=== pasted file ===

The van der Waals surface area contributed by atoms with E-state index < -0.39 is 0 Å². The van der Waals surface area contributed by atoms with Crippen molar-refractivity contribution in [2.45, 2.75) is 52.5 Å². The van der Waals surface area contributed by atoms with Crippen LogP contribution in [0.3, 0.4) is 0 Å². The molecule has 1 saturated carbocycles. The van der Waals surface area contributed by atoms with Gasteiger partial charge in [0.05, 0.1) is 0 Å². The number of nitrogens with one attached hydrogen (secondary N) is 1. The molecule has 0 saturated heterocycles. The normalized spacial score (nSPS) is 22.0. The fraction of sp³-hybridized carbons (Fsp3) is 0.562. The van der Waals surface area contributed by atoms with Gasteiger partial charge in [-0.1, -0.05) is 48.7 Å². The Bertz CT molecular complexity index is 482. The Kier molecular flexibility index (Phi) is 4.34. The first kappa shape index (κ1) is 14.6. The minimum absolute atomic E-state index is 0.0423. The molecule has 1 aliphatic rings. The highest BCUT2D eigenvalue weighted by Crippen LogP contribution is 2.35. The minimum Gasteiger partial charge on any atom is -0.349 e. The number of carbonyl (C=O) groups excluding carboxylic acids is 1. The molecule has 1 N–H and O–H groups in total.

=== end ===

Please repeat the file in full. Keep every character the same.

The van der Waals surface area contributed by atoms with E-state index < -0.39 is 0 Å². The van der Waals surface area contributed by atoms with Crippen molar-refractivity contribution in [2.45, 2.75) is 52.5 Å². The van der Waals surface area contributed by atoms with Crippen LogP contribution in [0.3, 0.4) is 0 Å². The molecule has 1 saturated carbocycles. The van der Waals surface area contributed by atoms with Gasteiger partial charge in [0.05, 0.1) is 0 Å². The number of nitrogens with one attached hydrogen (secondary N) is 1. The molecule has 0 saturated heterocycles. The normalized spacial score (nSPS) is 22.0. The fraction of sp³-hybridized carbons (Fsp3) is 0.562. The van der Waals surface area contributed by atoms with Gasteiger partial charge in [-0.1, -0.05) is 48.7 Å². The Bertz CT molecular complexity index is 482. The Kier molecular flexibility index (Phi) is 4.34. The first kappa shape index (κ1) is 14.6. The minimum absolute atomic E-state index is 0.0423. The molecule has 1 aliphatic rings. The highest BCUT2D eigenvalue weighted by Crippen LogP contribution is 2.35. The minimum Gasteiger partial charge on any atom is -0.349 e. The number of carbonyl (C=O) groups excluding carboxylic acids is 1. The molecule has 1 N–H and O–H groups in total.